Column: How did ISIS’ paris attacks affect French presidential elections

Column: How did ISIS' paris attacks affect French presidential elections

Was the terrorist attack in Paris on Thursday night executed by Islamic State (ISIS) in a deliberate attempt to influence the presidential election in France on Sunday? Becuase it already did.

The timing of the attack seemed calculated. Thursday marked the last day of campaigning for France’s presidential election. The first round of voting took place Sunday as the far-right candidate Marine Le Pen was likely expected to make it to the second, runoff round, and that’s what happened.

Centrist Emmanuel Macron won 23.8% of votes in the first round, while Le Pen took 21.5% going therefore with him to the second round of the elections.

A last-minute poll taken after the attack showed a slight increase in support for Le Pen, though she was still just behind Macron. Le Pen and her party, the National Front, have campaigned on a nationalist platform that includes a commitment to expel all foreigners with suspected links to Islamist extremism.

In October 2015, Le Pen stood trial for inciting hatred after comments she made in 2010 comparing Muslims praying in the streets to the Nazi occupation. (The court subsequently acquitted her). Many French moderates feared that Thursday’s shooting might win Le Pen additional public support, and that was right, at least for the first round.

“It’s a very crucial time for France given that it’s a general election,” says Nathalie Goulet, a French senator and vice-chairwoman of the Foreign Affairs Committee. ISIS, Goulet says, will want to carry out attacks in France in order to sow division and boost the far-right ahead of the May 7 election. “ISIS wants to increase the level of Islamophobia and stigmatization of the Islamic community,” she says. “Whatever can bring the chaos is good for them.”

It might seem strange that ISIS would want to see Le Pen made the president of France but it makes a perverse sense. In a divided country, extremist groups can thrive. And, if the National Front takes power and discriminates against France’s Muslims, that creates a potential pool of support for ISIS recruiters to try and benefit from.

“We’ve seen much more [ISIS] plotting since the beginning of the year,” says Jean-Charles Brisard, president of France’s Center for the Analysis of Terrorism. Since the start of 2017, Brisard says, France has foiled seven ISIS plots.

In fact, ISIS has made no secret of its desire to widen existing social, racial and religious fractures in France and other western states. Part of this is pragmatic: these nations are contributing to the offensive that is putting the group under tremendous pressure in its strongholds in the Middle East. Part is strategic: creating chaos and anarchy is part of a long-term expansion plan outlined by key jihadi thinkers. And part is ideological: Isis aims to destroy any “gray zone” in which different cultures and faiths can co-exist.

Isis has a deep knowledge of and interest in French politics. A number of French militants who made their way to the Isis strongholds in Syria in recent years have risen up the group’s hierarchy to fill key posts. Many of these men have been killed, but not all. There is Boubaker al-Hakim, a French-Tunisian who arrived in Syria in 2013 and has jihadi from going back 15 years or more in his native land. There is also Abdelilah Himich, alias Abu Sulayman al-Faransi, who was born in Morocco but grew up in southern France. Himich has been linked to the attacks in Paris in 2015 and in Brussels four months later.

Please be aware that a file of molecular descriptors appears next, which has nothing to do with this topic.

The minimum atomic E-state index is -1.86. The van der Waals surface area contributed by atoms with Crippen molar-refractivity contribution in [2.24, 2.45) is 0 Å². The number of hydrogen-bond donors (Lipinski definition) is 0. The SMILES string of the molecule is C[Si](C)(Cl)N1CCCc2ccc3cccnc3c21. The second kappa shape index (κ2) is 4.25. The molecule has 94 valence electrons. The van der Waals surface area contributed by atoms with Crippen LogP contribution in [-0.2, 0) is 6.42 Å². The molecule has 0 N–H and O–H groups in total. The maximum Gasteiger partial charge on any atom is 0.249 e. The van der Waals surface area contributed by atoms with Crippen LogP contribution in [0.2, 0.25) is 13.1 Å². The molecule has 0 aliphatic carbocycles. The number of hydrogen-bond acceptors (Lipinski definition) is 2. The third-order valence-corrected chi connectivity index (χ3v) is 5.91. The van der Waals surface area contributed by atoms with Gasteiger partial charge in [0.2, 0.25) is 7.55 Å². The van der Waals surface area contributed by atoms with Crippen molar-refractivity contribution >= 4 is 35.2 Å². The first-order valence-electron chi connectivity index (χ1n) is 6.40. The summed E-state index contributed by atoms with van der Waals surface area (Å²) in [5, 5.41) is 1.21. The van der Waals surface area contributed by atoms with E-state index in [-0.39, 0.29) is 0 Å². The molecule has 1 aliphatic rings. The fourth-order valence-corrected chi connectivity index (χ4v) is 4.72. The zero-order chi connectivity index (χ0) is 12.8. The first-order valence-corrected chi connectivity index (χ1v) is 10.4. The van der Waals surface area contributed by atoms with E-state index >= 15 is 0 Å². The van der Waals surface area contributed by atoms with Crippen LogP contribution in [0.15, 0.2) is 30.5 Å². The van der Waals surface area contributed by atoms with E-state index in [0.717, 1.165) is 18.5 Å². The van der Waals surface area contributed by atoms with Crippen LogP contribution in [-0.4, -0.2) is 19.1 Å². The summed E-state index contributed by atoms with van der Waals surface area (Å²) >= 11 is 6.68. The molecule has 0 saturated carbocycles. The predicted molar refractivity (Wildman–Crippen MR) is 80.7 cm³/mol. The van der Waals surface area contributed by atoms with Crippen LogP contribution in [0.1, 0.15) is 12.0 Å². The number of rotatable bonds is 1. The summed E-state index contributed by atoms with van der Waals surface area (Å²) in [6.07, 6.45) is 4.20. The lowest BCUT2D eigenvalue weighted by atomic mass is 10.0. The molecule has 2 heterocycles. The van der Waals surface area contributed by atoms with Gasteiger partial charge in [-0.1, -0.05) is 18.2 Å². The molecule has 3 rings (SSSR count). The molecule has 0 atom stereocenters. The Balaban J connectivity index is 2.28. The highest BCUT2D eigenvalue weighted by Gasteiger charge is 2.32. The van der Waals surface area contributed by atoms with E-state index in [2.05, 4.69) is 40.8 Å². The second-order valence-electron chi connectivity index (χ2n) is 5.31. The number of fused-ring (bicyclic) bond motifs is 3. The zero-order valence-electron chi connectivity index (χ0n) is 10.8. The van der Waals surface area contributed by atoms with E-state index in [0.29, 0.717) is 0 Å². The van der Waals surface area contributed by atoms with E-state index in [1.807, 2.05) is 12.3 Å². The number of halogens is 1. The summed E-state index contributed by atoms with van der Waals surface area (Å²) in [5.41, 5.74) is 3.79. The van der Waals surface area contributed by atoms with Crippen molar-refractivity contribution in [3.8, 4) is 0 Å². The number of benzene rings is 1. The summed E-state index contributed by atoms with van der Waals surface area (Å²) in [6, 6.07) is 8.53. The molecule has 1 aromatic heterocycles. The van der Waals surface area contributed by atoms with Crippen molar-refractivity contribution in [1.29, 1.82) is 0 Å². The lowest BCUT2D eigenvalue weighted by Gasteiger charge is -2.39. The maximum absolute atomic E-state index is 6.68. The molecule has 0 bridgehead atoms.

Isis still has resources, despite the best efforts of French security agencies. Himmich created a brigade of foreign fighters in Syria which, US officials say, may have once numbered 300 members. Some of these were involved in recent European plots. Most are dead or detained, but not all. One of the pair held this week in Marseille on suspicion of planning a terrorist attack may well have been in Syria recently. The group also appears able to attract enough volunteers in France to maintain a fairly high tempo of attempted and successful attacks.

But there is still no real evidence to indicate that Isis has attempted to manipulate any electoral process, in France or elsewhere, in favor of anyone.

A better explanation for the spate of violence in the last week is simply that the priority of Islamic militants, including Isis, is to maximize the publicity generated by any single attack. For all its nihilism, Islamic militant terrorism remains “propaganda by deed”.

One way to grab attention is to strike symbolic targets – the Houses of Parliament in London, for example. Another is to inflict mass casualties in places that people believe are safe – planes, nightclubs, schools. A third is to make sure an attack will, thanks to modern technology, be highly visible. The attacks on luxury hotels in Mumbai, India, in 2008, and a shopping mall in Nairobi in 2014, both broadcast in real time over three days, are an example of this. Now witnesses with mobile phones can do what TV cameras once did. The internet is already full of clips captured on the Champs Élysées on Thursday night.

Or terrorists can exploit timing. Last year’s attack in Nice killed 82 people on 14 July, France’s Bastille Day holiday and a fundamental date in the republican calendar. An attack days before one of the most contentious European elections for decades was always going to guarantee massive publicity, whatever the number of casualties. This appears to have been the goal of this most recent attack, and, as a glance at Sunday’s election results, it is one ISIS has once more successfully achieved.